Vera’s New Orleans Office has collaborated with government, community, and civic organizations to develop and operate the city’s first comprehensive pretrial services system. The demonstration project, launched in 2012 with funding from the U.S. Department of Justice’s Bureau of Justice Assistance (BJA) and now funded by the City of New Orleans, is integrating good practices into the criminal justice system, with the goal of yielding greater public safety and fairness.
The Vera-administered New York Immigrant Family Unity Project (NYIFUP) is the first public defender program in the country for immigrants facing deportation. NYIFUP, which has received $4.9 million in funding from the New York City Council for the current fiscal year, provides detained indigent immigrants facing deportation at New York’s Varick Street Immigration Court with free, high-quality legal representation. The project, which seeks to keep immigrants with their families and in their communities, will also serve detained New York City residents whose deportation cases are being heard in nearby New Jersey locations.
Vera’s work in the area of prosecutorial discretion helps prosecutors collect and analyze data at critical discretion points in the prosecutorial process, such as initial case screening, charging, and plea offers. Following data collection and an initial analysis, Prosecution and Racial Justice Program (PRJ) staff and prosecutors work together to identify other factors that may be driving case outcomes. PRJ staff then assists prosecutors to create reports of data findings, integrate these findings into management processes, and devise policies that reduce the risk of biased decision making.
Vera’s Center on Youth Justice launched the online Status Offense Reform Center to help jurisdictions rethink and reform their approach to working with youth charged with status offenses. Disobedient but not delinquent, these young people have engaged in behaviors that are prohibited under law only because of their age, such as skipping school, running away, or violating curfew, raising the concern of the adults in their lives. A member of the MacArthur Foundation’s Models for Change Resource Center Partnership, the center serves as a one-stop shop of information and practical guidance for policymakers and practitioners interested in preventing youth who engage in problematic but noncriminal behavior, such as truancy or running away, from entering the juvenile justice system and providing them with services and supports in the community better suited to meet their needs.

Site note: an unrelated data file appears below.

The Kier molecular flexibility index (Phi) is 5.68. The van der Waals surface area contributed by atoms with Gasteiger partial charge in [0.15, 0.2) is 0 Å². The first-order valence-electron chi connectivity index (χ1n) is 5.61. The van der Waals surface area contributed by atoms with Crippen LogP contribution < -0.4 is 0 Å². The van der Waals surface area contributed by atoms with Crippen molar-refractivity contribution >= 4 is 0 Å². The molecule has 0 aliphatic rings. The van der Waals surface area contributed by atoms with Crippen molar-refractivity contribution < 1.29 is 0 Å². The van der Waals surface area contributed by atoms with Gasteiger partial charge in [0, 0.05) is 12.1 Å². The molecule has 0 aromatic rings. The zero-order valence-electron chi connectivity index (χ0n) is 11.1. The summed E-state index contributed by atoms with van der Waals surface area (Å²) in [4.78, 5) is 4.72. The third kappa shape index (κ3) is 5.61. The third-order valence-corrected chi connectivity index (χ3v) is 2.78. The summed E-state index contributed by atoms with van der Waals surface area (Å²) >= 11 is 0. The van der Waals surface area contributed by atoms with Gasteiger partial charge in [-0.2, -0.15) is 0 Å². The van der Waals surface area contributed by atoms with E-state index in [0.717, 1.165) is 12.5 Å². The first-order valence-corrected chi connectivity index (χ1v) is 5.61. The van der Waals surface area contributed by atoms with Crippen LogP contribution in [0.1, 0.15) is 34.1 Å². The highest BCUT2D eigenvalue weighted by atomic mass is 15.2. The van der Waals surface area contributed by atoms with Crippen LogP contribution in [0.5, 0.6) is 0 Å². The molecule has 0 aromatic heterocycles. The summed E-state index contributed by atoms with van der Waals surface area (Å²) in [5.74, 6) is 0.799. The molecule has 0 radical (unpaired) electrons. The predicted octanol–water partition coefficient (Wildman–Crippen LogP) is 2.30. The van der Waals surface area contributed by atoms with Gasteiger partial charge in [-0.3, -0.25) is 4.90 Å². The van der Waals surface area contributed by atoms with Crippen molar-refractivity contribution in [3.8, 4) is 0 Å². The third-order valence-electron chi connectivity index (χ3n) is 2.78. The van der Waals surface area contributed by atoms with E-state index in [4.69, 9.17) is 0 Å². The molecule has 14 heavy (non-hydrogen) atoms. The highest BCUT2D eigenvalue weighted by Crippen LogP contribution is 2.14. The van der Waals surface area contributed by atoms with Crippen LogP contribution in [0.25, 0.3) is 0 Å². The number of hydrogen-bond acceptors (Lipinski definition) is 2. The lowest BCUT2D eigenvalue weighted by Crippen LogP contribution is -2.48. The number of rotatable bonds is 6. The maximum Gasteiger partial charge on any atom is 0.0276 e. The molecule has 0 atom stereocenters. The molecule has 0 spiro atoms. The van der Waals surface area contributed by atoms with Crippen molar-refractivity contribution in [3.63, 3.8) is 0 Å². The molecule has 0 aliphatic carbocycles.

The Guardianship Project provides guardianship services for older adults and people with disabilities in New York City who have been determined by a judge to be unable to care for themselves. Project staff include lawyers, social workers, and bookkeepers, who oversee an array of services—including health care, home care, and money management—and help clients to remain independent and engaged in their communities. Our services currently save the state more than $2.5 million annually in Medicaid costs, and as it grows those savings will increase significantly.
Through the United Nations Rule of Law Indicators Project, Vera seeks to advance the rule of law by providing national authorities, the United Nations, and donor countries with a practical way to identify the strengths of, and challenges to, their nation’s law enforcement agencies, judicial system, and correctional system. The project focuses on developing indicators—statistical references that present an overview of change in a given system—for criminal justice institutions, but does not strive to rank countries.
The Unaccompanied Children Program coordinates a national effort to increase pro bono legal representation for immigrant children in removal (deportation) proceedings without a parent or legal guardian. These children may be fleeing poverty, war, or other dangerous circumstances on their own, or they may have lost contact with an adult along the way. They are detained in federal custody in shelters or detention centers contracted by the Division of Children’s Services (DCS, formerly DUCS), part of the U.S. Department of Health and Human Services’ Office of Refugee Resettlement (ORR).